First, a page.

As a life-long fan of the Python films and the series, it was very easy to get into the film as new and different as it is. I already know Graham’s comedy and his history, but for someone who isn’t as ingrained in that history, how do you think the film appears to them? Jeff Simpson: We put a few Monty Python references in along the way to keep the fans happy. We’ve done our best to abuse the Monty Python legacy as much as we can. But I think because the spine of the story is a man’s life story and his struggle or self voyage and a struggle to understand his issues and to deal with them, I think that’s an interesting story for anybody, really. And personally, you know it’s a great bonus that Graham worked with Monty Python, but I would have been interested in telling his story if he’d been a painter or a playwright or whatever. He’s just an interesting person to have gone through that journey. So there’s the spine of it that I think will carry people through. And then the other aspect is that it really purely is a visual feast. It’s such a fantastic array of animation. And there’s a whole generation now who are used to watching that kind of stuff in Family Guy and Simpsons and stuff like that. I think people will take part on that level as well. What went behind the decision to do in the 3D, which is a format that’s been kind of controversial? People think it’s just for action movies, but it was used very interestingly in this film. Ben Timlett: I think originally, we just wanted to sell the poster and were lovingly jumping on last year’s band wagon. I think the 3D element … it was available … and it looked good on the poster … I also quite like the idea of putting it on the DVD “in 3D” and not actually available on this DVD [laughs] … I actually remember watching Avatar and the thing that came to me is when the subtitles happened and the titles come up and just sticking out in front of you, and the textures of that were really interesting to me … basically I think you really start to get a sense of the textures that kind of dance between the animation and sort of give it more depth. Bill Jones: I think actually the real reason we wanted to do it in 3D was because it would give us a chance to work with the wonderful people at EPIX 3D Films, because our film is in cinemas and on EPIX November 2. [laughs].
The basis of the film is that it’s a “Liar’s Autobiography,” but I’m curious whether or not truth lies in the way Graham actually fabricated these things the way he did. Terry Jones: I think so. Certainly, his struggle with his gayness and alcoholism. When he stops drinking [in the film], he then goes on TV on Michael Parkinson’s show and talks about his alcoholism, he was drinking three bottles of gin a day. That’s very real and very moving, I think. And the coming out sequences and the childhood sequences were real as well. So it’s very real actually. Bill Jones: There’s a lot of things you’d think might not be real, like the childhood thing, his father directing gathering body parts [during the war], that actually was a real event. I chatted to his brother and his brother talked about it. And basically an airplane crashed and he was there with Graham as they were clearing it off. I remember him saying something like they left the body parts in bag for a while as well … and a lot of the detail of the story, like meeting the Queen Mum, the whole thing during “Sit on My Face” [the song from the movie], and meeting new friends are the details in the book. But I think the implication of your question is that you’ve got in it the spirit of Graham which is very real. That spirit of Graham is very accurately portrayed.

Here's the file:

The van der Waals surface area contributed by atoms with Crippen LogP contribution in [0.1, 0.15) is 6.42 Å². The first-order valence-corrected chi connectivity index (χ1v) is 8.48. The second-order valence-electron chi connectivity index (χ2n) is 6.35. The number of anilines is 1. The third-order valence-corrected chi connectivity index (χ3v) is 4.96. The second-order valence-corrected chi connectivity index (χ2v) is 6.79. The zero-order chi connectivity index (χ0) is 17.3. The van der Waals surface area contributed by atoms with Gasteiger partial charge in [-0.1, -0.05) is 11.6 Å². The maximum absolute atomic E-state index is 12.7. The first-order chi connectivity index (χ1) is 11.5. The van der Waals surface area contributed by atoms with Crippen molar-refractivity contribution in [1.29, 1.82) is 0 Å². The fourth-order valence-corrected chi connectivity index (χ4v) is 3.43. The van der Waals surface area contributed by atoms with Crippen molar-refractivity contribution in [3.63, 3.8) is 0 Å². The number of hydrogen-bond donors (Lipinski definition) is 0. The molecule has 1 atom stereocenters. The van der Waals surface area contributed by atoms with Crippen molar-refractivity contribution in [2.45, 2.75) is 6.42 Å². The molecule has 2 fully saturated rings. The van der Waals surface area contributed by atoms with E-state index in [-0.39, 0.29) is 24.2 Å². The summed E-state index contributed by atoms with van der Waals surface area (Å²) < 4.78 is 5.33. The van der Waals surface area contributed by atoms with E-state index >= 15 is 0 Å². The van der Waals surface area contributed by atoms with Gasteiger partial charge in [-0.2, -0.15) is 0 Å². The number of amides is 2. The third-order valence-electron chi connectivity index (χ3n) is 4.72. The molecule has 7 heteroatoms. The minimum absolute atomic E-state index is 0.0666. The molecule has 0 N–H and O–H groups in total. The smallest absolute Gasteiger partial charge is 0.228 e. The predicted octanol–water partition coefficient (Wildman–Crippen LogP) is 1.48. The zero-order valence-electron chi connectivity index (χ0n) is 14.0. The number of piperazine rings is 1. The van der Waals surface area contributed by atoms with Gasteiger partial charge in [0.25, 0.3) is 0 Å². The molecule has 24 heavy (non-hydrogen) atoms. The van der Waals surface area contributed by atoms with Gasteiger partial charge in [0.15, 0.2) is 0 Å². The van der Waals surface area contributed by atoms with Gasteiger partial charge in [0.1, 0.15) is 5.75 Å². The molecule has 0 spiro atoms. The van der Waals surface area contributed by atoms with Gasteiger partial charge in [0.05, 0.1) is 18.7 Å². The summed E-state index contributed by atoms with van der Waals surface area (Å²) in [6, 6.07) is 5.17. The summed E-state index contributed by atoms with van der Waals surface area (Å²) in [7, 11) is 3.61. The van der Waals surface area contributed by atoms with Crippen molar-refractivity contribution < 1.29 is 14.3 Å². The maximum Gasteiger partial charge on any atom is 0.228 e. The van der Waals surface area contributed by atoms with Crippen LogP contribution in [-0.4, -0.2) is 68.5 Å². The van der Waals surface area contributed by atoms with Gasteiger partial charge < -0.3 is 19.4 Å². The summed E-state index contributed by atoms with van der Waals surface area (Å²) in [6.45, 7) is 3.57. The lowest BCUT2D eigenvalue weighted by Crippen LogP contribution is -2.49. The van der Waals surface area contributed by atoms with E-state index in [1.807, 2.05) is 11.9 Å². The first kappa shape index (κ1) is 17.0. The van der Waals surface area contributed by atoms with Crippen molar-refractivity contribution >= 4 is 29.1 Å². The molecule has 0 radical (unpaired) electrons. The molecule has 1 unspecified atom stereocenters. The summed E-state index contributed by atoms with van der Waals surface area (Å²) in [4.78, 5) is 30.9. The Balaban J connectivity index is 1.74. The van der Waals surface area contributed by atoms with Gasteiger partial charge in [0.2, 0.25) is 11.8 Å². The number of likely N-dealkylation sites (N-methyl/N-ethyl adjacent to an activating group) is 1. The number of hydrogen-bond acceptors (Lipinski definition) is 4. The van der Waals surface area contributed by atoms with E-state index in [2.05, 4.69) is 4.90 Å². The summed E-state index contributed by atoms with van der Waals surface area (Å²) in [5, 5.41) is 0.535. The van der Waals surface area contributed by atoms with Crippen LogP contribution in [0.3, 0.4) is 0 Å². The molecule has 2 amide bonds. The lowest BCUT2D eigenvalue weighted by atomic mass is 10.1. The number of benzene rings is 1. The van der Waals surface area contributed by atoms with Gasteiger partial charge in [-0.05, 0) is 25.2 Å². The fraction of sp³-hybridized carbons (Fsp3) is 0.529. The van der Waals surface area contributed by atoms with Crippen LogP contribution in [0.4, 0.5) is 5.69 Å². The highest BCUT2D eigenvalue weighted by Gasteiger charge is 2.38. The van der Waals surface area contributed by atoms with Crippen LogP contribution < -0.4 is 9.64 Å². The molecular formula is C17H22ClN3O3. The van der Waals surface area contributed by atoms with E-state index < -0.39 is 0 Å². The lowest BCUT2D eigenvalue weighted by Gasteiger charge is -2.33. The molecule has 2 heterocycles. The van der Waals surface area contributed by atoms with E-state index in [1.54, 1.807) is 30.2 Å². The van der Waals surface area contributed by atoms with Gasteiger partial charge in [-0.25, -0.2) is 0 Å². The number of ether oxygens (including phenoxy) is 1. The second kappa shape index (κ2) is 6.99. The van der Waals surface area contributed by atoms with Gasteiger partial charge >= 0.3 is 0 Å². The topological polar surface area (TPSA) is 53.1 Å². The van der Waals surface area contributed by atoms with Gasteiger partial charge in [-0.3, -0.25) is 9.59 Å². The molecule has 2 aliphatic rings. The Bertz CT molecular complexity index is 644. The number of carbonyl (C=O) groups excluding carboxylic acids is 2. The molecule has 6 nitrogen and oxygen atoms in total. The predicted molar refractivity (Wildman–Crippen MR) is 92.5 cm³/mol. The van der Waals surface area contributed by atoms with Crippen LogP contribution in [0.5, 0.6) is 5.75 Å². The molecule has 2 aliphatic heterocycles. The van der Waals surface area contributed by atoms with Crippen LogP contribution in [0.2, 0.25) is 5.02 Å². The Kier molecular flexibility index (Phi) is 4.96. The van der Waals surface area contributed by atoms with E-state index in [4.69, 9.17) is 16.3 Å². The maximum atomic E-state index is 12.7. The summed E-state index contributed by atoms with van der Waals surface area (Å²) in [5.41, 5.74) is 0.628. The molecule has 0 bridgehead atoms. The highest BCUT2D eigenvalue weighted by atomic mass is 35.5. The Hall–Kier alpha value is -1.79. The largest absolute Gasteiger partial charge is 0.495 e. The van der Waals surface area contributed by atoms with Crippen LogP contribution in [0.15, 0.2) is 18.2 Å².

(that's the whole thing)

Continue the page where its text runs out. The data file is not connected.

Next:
It's very poignant and interesting that the film ends with John Cleese’s funny and touching eulogy for Graham. That was a sweet touch for the end of the film. Whose decision was it to include that? Jeff Simpson: Well, we had a bit of a problem, because obviously the film didn’t have an ending. It was based on Graham’s book, but he didn’t write in the book about his own death. (Laughter) So we had to find a way of sort of dealing with that. Originally we were just going to end on the song [“Sit on My Face”], but that end [with the eulogy] is so powerful. Bill Jones: Well, I remember having a sort of argument about it. I was actually quite keen on not putting it in. I was like, “That’s not actually in the book, let’s not put it in.” And Jeff and Ben, both rightly said, “No, no, no. We need the ending.” And I think the spirit, I remember we watched the eulogy through, and I remember the one thing John [Cleese] says at the end … “…he would never forgive me if I didn’t, If I threw away this glorious opportunity to shock you all on his behalf. Anything for him, but mindless good taste.” I think that sums it up there. A Liar's Autobiography premieres on EPIX and in U.S. theaters on Nov. 2. Follow Kelsea on Twitter @KelseaStahler More: TIFF 2012: 'Cloud Atlas' Is a Big Picture That Explores The Big Picture TIFF 2012: Bradley Cooper and Jennifer Lawrence Deliver Their Career Bests in 'Silver Linings Playbook' TIFF 2012: 'Spring Breakers' Marks the End of Selena Gomez's Innocent Era